I just opened a jar of fermented cauliflower pickles that I put up last July from a huge head of cauliflower from my garden. The pickles are crisp and tangy, laced with tarragon, garlic, chili and mustard. Best of all, the pickle juice is carbonated. Yes, I said carbonated. I’ll be making an awesome dirty gin martini after I publish this post!
I’d love to say this was my brilliant idea, but I got the inspiration from Amy Thielen’s recipe for Fermented Dills from her cookbook The New Midwestern Table. Before reading that spectacular book, I had always done open-crock fermenting, or fermented with an airlock. Totally sealing the jars as you would for home-brewed beer bottles never occurred to me for pickles. But wow, her fermented dills are amazing! And the pickle juice is carbonated and quite delicious. You basically get kvass and pickles all in one jar.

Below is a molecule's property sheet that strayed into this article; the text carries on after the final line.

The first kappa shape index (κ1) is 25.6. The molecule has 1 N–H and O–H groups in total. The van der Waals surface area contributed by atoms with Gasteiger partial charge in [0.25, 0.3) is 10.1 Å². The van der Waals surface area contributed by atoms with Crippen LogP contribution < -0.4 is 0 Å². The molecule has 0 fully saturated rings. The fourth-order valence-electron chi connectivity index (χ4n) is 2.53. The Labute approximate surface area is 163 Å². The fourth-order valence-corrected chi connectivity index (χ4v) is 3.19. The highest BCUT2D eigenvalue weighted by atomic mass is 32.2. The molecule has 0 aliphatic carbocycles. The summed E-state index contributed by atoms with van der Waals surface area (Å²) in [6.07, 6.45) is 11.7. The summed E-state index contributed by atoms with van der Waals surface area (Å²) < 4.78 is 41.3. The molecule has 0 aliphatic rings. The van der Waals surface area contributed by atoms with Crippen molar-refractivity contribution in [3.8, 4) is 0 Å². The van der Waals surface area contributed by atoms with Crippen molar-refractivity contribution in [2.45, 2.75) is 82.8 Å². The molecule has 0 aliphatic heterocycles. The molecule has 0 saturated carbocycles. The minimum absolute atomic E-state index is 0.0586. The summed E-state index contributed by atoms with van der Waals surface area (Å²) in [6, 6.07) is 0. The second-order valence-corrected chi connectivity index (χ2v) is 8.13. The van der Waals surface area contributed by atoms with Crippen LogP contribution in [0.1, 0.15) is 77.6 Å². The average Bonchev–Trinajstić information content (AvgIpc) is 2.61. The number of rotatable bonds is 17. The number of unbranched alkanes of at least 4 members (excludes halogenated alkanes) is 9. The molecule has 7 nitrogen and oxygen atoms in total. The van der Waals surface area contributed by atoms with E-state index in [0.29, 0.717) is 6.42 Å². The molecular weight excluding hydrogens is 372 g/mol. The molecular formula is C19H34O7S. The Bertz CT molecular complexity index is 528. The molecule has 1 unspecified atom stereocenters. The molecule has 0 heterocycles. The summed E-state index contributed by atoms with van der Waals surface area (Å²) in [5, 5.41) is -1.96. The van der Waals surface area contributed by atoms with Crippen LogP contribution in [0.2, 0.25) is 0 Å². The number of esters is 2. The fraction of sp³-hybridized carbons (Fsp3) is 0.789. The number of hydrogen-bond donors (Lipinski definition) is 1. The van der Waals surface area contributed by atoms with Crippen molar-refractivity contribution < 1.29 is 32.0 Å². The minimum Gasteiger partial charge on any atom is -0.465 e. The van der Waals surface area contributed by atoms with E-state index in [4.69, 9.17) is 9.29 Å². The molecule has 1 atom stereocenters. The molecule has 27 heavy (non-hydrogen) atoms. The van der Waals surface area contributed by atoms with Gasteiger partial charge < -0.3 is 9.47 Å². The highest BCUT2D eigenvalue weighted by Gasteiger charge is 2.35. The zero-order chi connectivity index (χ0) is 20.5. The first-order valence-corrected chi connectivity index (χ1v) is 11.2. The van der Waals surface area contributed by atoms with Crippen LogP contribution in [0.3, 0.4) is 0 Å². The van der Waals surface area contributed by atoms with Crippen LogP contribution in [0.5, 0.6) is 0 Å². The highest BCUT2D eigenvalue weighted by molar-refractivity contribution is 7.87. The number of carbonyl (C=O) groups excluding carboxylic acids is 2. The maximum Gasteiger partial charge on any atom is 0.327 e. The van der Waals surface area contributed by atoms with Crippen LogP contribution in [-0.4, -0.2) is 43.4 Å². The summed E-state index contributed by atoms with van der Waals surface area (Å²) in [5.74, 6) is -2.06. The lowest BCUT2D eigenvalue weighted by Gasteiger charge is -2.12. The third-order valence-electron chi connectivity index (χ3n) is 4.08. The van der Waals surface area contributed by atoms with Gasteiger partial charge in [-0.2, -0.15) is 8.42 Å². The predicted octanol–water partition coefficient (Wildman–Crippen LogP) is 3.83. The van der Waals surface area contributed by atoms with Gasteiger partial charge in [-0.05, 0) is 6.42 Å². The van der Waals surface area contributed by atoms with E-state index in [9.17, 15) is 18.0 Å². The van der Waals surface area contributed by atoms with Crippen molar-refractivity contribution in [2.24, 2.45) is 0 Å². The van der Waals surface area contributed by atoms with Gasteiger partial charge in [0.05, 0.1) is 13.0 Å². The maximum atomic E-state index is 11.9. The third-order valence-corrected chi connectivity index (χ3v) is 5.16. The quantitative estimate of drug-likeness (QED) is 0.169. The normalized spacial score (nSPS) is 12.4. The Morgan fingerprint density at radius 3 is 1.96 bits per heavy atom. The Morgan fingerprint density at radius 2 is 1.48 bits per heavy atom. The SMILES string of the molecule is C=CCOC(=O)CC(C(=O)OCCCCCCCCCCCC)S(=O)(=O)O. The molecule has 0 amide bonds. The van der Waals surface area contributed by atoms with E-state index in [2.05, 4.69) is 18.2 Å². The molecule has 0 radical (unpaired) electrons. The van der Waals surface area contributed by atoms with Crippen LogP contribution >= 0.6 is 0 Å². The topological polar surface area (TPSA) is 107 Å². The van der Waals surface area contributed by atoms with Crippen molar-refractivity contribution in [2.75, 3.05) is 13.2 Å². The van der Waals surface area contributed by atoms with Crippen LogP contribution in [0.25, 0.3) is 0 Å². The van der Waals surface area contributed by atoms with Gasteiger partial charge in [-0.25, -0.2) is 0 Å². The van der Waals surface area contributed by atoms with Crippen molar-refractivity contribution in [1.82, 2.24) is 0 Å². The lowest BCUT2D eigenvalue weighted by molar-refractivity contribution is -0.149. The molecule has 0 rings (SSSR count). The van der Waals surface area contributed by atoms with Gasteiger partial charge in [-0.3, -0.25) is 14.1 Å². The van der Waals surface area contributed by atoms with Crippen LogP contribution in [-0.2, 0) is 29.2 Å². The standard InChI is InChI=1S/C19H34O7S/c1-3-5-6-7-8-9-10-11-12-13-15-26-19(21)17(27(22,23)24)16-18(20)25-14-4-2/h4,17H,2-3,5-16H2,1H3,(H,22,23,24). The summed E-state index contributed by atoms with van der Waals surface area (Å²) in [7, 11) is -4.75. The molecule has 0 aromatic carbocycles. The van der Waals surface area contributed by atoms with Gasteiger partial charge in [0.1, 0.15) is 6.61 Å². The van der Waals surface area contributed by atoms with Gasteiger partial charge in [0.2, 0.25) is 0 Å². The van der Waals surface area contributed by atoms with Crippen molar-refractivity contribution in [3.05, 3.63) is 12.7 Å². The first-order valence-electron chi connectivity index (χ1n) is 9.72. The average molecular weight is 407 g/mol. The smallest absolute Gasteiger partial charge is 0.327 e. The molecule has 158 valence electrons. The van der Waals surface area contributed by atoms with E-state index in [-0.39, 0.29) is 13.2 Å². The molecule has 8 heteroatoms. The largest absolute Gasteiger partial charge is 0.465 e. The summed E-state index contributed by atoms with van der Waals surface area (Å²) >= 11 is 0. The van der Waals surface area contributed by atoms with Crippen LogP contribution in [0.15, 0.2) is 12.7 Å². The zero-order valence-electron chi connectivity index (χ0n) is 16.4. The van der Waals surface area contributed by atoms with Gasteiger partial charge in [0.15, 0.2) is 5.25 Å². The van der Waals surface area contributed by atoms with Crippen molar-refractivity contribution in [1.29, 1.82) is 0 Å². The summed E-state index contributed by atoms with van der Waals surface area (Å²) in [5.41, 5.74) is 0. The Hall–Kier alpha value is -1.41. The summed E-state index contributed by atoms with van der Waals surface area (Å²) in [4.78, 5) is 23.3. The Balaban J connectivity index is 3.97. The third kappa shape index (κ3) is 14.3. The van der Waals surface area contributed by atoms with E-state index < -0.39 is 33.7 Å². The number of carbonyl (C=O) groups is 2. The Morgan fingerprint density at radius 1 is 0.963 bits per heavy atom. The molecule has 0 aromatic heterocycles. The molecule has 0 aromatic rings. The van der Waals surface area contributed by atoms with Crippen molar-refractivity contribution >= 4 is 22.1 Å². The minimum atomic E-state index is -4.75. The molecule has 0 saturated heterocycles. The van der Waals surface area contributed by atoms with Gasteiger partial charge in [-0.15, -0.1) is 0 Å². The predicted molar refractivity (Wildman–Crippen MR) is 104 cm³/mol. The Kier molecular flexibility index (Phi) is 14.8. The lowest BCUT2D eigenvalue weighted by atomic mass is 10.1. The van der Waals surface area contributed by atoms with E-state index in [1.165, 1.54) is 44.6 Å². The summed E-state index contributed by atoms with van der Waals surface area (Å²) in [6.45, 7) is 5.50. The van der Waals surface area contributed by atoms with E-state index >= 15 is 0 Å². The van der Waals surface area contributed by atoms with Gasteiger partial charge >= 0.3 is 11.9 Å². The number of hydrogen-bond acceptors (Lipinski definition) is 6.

The brine, which is just salt and water is the same, as is the addition of cabbage leaves and grape leaves, if you have them (I have a row in the yard.) The cabbage kicks the fermentation up a bit, although I probably did not need them with cauliflower. The grape leaves add a bit of tannin, which keeps the veggies firm, but you don’t have to use them. Tarragon is the main herb in my version, plus garlic, chili, mustard and coriander seeds. Those flavors lend more of a French cornichon flavor to the cauliflower, which is a lovely departure from dill. Feel free to use seasonings of your choice, but don’t touch the salt brine.
I’ve included a number of trouble shooting notes in the recipe as the carbonation in these pickles can cause a few mishaps, mainly overflowing and breaking jars. Peruse those notes if you have any complications.
Cauliflower is grown locally in the summer and in the southern states in the winter, so this pickle can easily be made in February. Your fermentation might be a little slower, but it takes months anyone. Not to worry. Enjoy your pickles and martinis!